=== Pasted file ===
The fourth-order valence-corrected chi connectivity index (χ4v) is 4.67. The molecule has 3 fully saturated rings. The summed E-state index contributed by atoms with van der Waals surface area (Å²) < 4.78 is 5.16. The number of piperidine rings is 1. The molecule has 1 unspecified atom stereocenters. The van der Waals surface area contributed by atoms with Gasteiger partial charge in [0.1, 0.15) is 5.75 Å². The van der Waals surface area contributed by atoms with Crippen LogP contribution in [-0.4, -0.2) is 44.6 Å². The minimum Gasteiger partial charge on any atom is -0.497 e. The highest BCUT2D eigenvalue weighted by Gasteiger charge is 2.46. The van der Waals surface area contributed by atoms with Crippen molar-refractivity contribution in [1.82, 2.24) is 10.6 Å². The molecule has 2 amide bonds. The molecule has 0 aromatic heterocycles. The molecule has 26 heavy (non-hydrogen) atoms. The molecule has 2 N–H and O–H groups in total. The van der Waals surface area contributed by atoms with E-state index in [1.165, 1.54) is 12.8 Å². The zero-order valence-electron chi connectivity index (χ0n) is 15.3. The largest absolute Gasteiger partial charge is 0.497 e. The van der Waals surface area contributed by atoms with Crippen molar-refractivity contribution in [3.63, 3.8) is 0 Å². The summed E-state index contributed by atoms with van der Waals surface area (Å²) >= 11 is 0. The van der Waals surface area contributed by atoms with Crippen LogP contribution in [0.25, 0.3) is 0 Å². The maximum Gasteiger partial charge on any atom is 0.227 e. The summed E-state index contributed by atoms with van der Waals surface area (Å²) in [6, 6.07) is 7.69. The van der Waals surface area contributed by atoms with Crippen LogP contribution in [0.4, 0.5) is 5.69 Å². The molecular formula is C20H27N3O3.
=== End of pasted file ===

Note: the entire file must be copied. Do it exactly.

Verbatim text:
The fourth-order valence-corrected chi connectivity index (χ4v) is 4.67. The molecule has 3 fully saturated rings. The summed E-state index contributed by atoms with van der Waals surface area (Å²) < 4.78 is 5.16. The number of piperidine rings is 1. The molecule has 1 unspecified atom stereocenters. The van der Waals surface area contributed by atoms with Gasteiger partial charge in [0.1, 0.15) is 5.75 Å². The van der Waals surface area contributed by atoms with Crippen LogP contribution in [-0.4, -0.2) is 44.6 Å². The minimum Gasteiger partial charge on any atom is -0.497 e. The highest BCUT2D eigenvalue weighted by Gasteiger charge is 2.46. The van der Waals surface area contributed by atoms with Crippen molar-refractivity contribution in [1.82, 2.24) is 10.6 Å². The molecule has 2 amide bonds. The molecule has 0 aromatic heterocycles. The molecule has 26 heavy (non-hydrogen) atoms. The molecule has 2 N–H and O–H groups in total. The van der Waals surface area contributed by atoms with E-state index in [1.165, 1.54) is 12.8 Å². The zero-order valence-electron chi connectivity index (χ0n) is 15.3. The largest absolute Gasteiger partial charge is 0.497 e. The van der Waals surface area contributed by atoms with Crippen molar-refractivity contribution in [3.63, 3.8) is 0 Å². The summed E-state index contributed by atoms with van der Waals surface area (Å²) >= 11 is 0. The van der Waals surface area contributed by atoms with Crippen LogP contribution in [0.25, 0.3) is 0 Å². The maximum Gasteiger partial charge on any atom is 0.227 e. The summed E-state index contributed by atoms with van der Waals surface area (Å²) in [6, 6.07) is 7.69. The van der Waals surface area contributed by atoms with Crippen LogP contribution in [0.4, 0.5) is 5.69 Å². The molecular formula is C20H27N3O3.